After a period in eastern Europe learning the sad fate that befalls some vampires, they end up in Paris, where they meet a coven of vampires who have set themselves up as a high-class theater. They are nominally led by Armand, who believes himself to be the oldest vampire on Earth, and who wishes to anchor himself to Louis so that he can avoid the disorientation of living through the changing centuries which causes most vampires to ultimately kill themselves. He and Louis plan to allow Claudia to live on her own, but other forces within the theater troupe engineer a series of events leading to tragedy for our heroes and everyone around them.
There’s a lot to like about Interview. For the science fiction fan, there’s the fact that Rice pared down the mythological trappings of the vampire, discarding many elements which felt superfluous (the vulnerability to crosses and garlic, for instance), turning them into predatory creatures of the night. She outlined the mechanism through which humans are turned into vampires, thus explaining why the world isn’t overrun by the creatures (vampires need to deliberately act to transform someone), and even explained why vampires eventually die off. While obviously not everything about a vampire can “make sense”, getting down to the essentials – the blood thirst, the vulnerability to the sun, the strength, speed and heightened senses, and the immortality – makes them terrifying creatures while also tragic ones.
Rice of course also brought the sense of gothic romance which pervades the genre today. While homoeroticism pervades the scenes between Louis and Lestat, and later Lestat and Armand, in a broader sense it’s raw passion and the denial of consummation of that passion which characterizes Rice’s vampires: They react viscerally to the deaths of their victims, moved as much by the shared experience (or what they imagine is the victim’s experience) as the need for their blood. And they cling to each other fervently because there are so few of their kind, and after just a few decades they can no longer relate to mere mortal humans. They are sexless, and the homoerotic overtones of their relationships are I think largely driven by their strong passions towards whomever they connect with than by any homosexual tendencies. But because their motivations are different from humans, their expressions of their desires are natural to them but seem strange to us, inasmuch as they are inhuman entities in human form.
Louis is an awkward protagonist, as he’s what an acquaintance of mine would term a “wussbag”: He’s not a very active character, has trouble making decisions for himself and is easily overwhelmed by stronger personalities, of which there are many around him. Subservient to Lestat, he is repulsed by what he has to do as a vampire to live, and even more repelled by Lestat’s cavalier attitude toward the same. Enthralled by Claudia, he does her bidding despite her being even more alien than Lestat, having never been grounded in human morality before being turned. Armand is less reprehensible but no less domineering, just a softer touch.
But the story is still wholly Louis’; fundamentally, it’s about his eventual fall, though it takes more than a century. He initially resists embracing his vampiric nature, preferring to survive by killing animals, but he eventually gives in. He doesn’t have the courage to kill himself, especially once he has the responsibility to care for Claudia. Having thought he’s finally found a place where he belongs, with the theater troupe, the climax of the story sees him lose everything he cares about, and drives him to finally take charge and retaliate against the parties responsible. He destroys the last bits of his soul in the process, and becomes numb, wandering the world with Armand but no longer seeing or feeling the things around him. His downfall becomes complete in the final chapters as he wraps up his interview in the present day.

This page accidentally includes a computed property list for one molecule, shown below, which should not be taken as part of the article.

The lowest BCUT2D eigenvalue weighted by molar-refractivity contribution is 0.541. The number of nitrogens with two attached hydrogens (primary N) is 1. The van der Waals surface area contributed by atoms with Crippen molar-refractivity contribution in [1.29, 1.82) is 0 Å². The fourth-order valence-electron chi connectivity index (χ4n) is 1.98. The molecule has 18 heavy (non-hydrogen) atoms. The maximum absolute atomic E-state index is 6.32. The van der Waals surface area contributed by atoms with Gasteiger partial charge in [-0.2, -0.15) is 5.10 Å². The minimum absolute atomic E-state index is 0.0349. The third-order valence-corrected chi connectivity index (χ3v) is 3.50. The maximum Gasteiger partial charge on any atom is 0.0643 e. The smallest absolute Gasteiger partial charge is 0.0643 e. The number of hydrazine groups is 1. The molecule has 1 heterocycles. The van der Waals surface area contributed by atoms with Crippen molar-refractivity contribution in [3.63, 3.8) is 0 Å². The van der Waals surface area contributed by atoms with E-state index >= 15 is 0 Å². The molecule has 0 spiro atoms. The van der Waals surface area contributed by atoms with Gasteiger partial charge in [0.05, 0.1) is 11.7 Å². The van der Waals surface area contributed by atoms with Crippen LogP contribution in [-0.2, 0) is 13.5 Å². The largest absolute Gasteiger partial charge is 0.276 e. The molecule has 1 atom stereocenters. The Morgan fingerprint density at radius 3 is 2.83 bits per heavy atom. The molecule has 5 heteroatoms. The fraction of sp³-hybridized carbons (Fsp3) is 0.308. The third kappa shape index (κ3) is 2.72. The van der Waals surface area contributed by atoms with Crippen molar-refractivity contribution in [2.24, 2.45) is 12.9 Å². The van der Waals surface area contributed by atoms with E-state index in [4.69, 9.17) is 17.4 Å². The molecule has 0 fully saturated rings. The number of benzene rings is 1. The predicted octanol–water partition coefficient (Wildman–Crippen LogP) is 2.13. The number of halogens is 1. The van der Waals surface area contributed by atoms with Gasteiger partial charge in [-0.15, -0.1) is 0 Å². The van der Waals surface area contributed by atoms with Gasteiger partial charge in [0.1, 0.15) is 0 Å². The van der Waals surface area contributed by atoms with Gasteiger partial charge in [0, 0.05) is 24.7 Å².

It’s hard to say that Louis – or anyone in the book – is an admirable character. Reading about these characters is more like seeing a slow-motion train wreck, played out over decades. While I usually can’t relate to books whose characters I can’t relate to, Rice makes the characters human enough, and the exploration of their world and lives chewy enough on an intellectual and emotional level to keep you reading. Inasmuch as the book is narrated by a vampire, the characters come off a little more sympathetically than they would otherwise, but Rice remains detached from the question of whether vampires are morally reprehensible and whether they can be judged by the same standards as ordinary humans. Of course they can be, but making those judgments is up to the reader, which I think is one of the book’s strengths.
A friend of mine thinks this is a terrible book, poorly structured and featuring loathsome characters, only mildly redeemed through some well-written passages. I think it’s much better than that, if not quite the pop classic it’s become in the last generation, but well worth reading, especially to provide some historical context for today’s vampire mania. Indeed, for me this is all the vampire fiction I feel the need to read.
Time for a few pictures of our cats as they enjoy our new home.
First, can you spot the two cats in the photo below?
Roulette & Newton have been enjoying the morning sun in the guest room, and Roulette has also turned into something of an “under-furry”.
Blackjack sometimes lies in the sun, but lately he’s discovered that the heating vent under our kitchen island blows a nice stream of hot air to warm his paws and shaved belly:
And one morning he decided he really needed the warmth:
Roulette has been getting more used to the downstairs, and the other morning she was enticing me to pet her on top of the kitchen island:
Blackjack and Roulette each like sleeping in the papasan, which now lives in the library upstairs (which holds my comic books, humor books, and mass-market paperback fiction). Sometimes, when there’s no sun elsewhere, they’ll sleep together:
But more likely we’ll find Newton and Roulette sleeping together, which is how I found them a few minutes ago when I came up to post this entry: